The term “no-fault divorce” is one of many terms that floats around the casual conversation about divorce, but what does it mean and how can it affect the outcome or terms of a divorce? Does it mean either party is absolving the other of any wrongdoing? Will it affect a person’s ability to receive spousal maintenance, or to make certain arguments in child custody disputes? Simply put, no fault divorce in Arizona is the law of the land and isn’t something that should be viewed as putting a case for custody or spousal maintenance in danger. This article looks to provide clarity on the topic.
What is a no-fault divorce?
No-fault divorce is a divorce on the grounds that the marriage is “irretrievably broken.” The most important element of a no-fault divorce is that it only requires one partner to claim the marriage is irretrievably broken to prove the marriage is, in fact, irretrievably broken. The person seeking a divorce does not have to give the Court evidence their spouse did something to provoke the divorce such as have an affair or commit an act of violence against them. If either spouse states under oath or affirmation the marriage is irretrievably broken, then they have the power to dissolve the marriage.
What is a fault-based divorce?
In Arizona, the better question is “what was a fault-based divorce?” The regime of fault-based divorces is, for the most part, dead, with very limited exceptions. In an older time, all divorces had to be fault-based, meaning there were very specific arguments that had to be proven to get a divorce. These commonly included adultery, physical or emotional cruelty, fraud, or even infertility and impotence. Times have drastically changed. The reason why is simple: no fault divorces are much, much easier to manage. In a fault-based divorce spouses would almost certainly have to hire attorneys and go through the process of digging up dirt and establishing for the Court evidence of wrongdoing. The process takes longer, was more expensive, and was frequently ugly. For these reasons, in Arizona at least, fault-based divorce is more or less a dead concept.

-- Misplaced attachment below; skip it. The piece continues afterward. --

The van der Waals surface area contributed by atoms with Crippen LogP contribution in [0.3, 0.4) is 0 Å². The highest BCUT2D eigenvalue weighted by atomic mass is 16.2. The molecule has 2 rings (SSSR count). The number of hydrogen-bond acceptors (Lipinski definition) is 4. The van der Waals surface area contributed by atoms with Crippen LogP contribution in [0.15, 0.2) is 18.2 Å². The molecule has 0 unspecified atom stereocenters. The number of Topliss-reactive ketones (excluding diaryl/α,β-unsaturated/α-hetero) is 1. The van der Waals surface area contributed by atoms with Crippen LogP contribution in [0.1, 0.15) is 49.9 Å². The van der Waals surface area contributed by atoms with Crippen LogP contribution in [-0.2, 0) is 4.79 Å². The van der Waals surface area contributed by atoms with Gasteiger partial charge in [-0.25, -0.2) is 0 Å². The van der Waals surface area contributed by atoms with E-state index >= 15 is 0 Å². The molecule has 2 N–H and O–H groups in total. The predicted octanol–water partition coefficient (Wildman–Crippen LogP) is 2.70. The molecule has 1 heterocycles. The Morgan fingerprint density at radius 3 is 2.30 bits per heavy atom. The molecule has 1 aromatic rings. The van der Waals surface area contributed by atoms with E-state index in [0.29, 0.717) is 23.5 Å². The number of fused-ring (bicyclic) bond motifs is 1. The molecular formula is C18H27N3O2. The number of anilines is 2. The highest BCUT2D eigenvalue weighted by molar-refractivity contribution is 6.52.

Is there anything that can be done to fight a no-fault divorce?
Ultimately, no. Arizona law provides very little opportunity for a spouse to fight a no-fault divorce claim. If the objecting spouse states under oath or affirmation that the marriage is NOT irretrievably broken, then the Court will order a hearing and could order a conciliation conference. However, if the spouse seeking a divorce stands firm in their argument that the marriage is irretrievably broken, then the Court will inevitably order a dissolution. Arizona law gives the objecting spouse a brief window to seek conciliation, but nothing more.
Does this mean I can’t raise certain arguments in my divorce?
No. Even if two spouses sign an agreement from the very beginning stipulating they both want a no-fault divorce, this will not be seen as an admission that the other spouse did nothing wrong. The Court will still hear evidence relevant to the case that establishes one spouse did something wrong entitling the other spouse to a remedy. If a spouse commits marital waste, fraud, domestic violence, or has been distant or emotionally abusive to their spouse or their children then these arguments could be weighed in distributing property or making child custody determinations. Receiving a no-fault divorce should not be seen as cutting off any avenues in a case. The Court will still look at all relevant evidence of wrongdoing.
No fault divorce is nothing to be afraid of, but instead is just the way things are done in today’s system. No fault divorce is easier, cheaper, and less contentious at its inception than its predecessor, the fault-based divorce. Most importantly, a no-fault divorce does not close off any avenues for getting what you are entitled to in a divorce; no fault divorce does not mean your partner did nothing wrong.
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